Adorned with writhing bodies and snare drum riffs, the seedy nightspot at the heart of the Keegan Theatre’s production of Cabaret is a cauldron of sin with a mischievous master of ceremonies stirring the pot. Dark but lively, funny and sad, the mix isn’t just right, it’s also satisfying, with plenty of flavor to spare.
Part omnisexual sideshow barker, part devious puppet master, the emcee (an absorbing Paul Scanlan) is tasked with arguably the most difficult—and most fun—role, and Scanlan clearly relishes the opportunity. The idea that his scantily clad host figure is somehow pulling all the strings is believable with the actor’s leading presence, searing gaze, and capable vocals. A pleasantly unexpected standout, Stan Shulman as kindhearted Jewish fruit vendor Herr Schultz steals his own fair share of scenes, leaving the audience rooting for his sweet, romantic subplot with a spinster innkeeper (Jane Petkofsky).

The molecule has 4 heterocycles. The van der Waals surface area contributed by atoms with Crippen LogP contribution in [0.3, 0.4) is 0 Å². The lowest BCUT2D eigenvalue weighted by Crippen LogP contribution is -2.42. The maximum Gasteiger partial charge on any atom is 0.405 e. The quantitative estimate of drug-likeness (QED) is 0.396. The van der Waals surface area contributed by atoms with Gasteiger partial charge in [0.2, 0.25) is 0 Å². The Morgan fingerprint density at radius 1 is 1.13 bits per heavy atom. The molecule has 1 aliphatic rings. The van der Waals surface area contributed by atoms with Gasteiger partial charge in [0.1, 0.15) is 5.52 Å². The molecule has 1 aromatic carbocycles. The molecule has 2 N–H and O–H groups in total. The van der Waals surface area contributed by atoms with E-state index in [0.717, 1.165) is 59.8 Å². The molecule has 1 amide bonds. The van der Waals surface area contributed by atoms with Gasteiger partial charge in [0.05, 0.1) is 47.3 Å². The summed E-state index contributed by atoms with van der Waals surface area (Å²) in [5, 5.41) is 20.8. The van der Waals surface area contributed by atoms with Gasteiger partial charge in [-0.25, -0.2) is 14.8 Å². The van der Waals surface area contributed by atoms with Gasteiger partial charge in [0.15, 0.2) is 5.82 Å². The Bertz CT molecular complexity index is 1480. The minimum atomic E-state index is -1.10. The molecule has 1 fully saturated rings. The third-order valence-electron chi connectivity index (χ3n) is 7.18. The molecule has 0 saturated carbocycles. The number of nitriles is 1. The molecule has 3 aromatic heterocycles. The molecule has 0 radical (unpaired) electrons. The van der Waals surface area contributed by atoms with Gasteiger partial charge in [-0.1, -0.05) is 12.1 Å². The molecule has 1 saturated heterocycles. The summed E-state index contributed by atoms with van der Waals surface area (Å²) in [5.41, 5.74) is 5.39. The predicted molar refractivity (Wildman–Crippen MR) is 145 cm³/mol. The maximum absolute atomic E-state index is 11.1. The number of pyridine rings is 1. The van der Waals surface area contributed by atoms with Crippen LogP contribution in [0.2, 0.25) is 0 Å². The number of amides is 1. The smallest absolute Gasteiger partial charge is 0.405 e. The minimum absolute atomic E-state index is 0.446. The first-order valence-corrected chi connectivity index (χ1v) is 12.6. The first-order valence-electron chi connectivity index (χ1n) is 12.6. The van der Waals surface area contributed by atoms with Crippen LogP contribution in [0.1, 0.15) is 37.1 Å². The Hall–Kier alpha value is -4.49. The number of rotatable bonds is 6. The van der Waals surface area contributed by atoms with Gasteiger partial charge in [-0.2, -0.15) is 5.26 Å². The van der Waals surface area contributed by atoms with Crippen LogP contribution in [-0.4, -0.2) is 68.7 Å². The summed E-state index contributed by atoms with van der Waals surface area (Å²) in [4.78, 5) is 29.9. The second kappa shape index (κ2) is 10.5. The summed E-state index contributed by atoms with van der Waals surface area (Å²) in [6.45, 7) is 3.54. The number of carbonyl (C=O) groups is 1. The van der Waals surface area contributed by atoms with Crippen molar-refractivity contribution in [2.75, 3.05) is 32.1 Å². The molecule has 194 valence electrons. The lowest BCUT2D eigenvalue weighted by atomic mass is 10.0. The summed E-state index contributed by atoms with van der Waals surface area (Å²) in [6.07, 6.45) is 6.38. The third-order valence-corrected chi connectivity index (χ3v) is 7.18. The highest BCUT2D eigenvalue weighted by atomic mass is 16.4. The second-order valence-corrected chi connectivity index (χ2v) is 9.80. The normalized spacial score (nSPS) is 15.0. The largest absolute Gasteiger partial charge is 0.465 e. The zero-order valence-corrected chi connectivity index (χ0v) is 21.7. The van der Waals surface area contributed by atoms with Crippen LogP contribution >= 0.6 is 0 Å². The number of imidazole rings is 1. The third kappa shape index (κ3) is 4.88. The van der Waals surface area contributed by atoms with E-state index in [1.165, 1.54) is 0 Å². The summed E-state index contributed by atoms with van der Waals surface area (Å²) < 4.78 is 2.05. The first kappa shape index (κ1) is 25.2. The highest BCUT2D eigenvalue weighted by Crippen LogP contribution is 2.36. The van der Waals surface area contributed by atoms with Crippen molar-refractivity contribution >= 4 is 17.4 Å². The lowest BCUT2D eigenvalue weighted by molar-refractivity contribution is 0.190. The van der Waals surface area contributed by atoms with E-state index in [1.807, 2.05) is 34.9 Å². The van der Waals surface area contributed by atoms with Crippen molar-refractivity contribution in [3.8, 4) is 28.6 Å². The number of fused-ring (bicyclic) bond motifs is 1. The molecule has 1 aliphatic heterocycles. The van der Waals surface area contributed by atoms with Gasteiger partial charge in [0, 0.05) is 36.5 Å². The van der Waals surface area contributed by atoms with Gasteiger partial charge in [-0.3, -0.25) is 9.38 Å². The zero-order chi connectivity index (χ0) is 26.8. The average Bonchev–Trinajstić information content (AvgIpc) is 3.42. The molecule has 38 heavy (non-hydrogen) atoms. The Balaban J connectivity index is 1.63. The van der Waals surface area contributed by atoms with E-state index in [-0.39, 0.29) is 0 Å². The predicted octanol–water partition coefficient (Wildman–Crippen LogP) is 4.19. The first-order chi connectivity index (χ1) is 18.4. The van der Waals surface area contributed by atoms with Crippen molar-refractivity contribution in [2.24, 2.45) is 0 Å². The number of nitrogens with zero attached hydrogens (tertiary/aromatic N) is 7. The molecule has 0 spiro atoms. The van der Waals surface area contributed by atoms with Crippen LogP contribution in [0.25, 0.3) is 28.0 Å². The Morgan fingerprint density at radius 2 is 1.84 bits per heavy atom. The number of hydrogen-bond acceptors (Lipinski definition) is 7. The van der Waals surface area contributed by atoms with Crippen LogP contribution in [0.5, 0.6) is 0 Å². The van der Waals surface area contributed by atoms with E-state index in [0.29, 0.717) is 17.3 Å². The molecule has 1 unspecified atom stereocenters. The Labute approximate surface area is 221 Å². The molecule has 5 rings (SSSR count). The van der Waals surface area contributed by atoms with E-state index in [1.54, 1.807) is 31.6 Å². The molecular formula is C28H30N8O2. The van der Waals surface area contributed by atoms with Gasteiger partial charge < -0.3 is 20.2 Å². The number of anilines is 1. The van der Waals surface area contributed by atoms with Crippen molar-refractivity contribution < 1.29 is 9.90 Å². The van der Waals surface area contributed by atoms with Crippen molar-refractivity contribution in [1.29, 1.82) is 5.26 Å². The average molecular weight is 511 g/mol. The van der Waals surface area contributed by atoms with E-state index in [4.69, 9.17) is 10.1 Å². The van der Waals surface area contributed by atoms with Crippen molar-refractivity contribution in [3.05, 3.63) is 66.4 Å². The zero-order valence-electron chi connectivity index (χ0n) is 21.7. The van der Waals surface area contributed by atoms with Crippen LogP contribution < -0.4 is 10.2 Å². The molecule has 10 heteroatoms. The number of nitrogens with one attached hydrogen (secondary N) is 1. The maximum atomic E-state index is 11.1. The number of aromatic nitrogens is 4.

…the production is at its best when it’s steeped in all its rouged, writhing, spotlit glory. Scanlan commands a troupe of male and female Kit Kat Club dancers, decked out in clingy underthings and armed with a mastery of vulgar pantomime and come-hither stares, and it’s when that group takes the stage that the performances shine brightest.
….Songs like “Money” are the most captivating because they fuse the flashy sex appeal and choreography with a genuine rawness and pain.
In the Keegan’s intimate space, the energy of the seamy club shines through, even if the drama has a dark twist to it.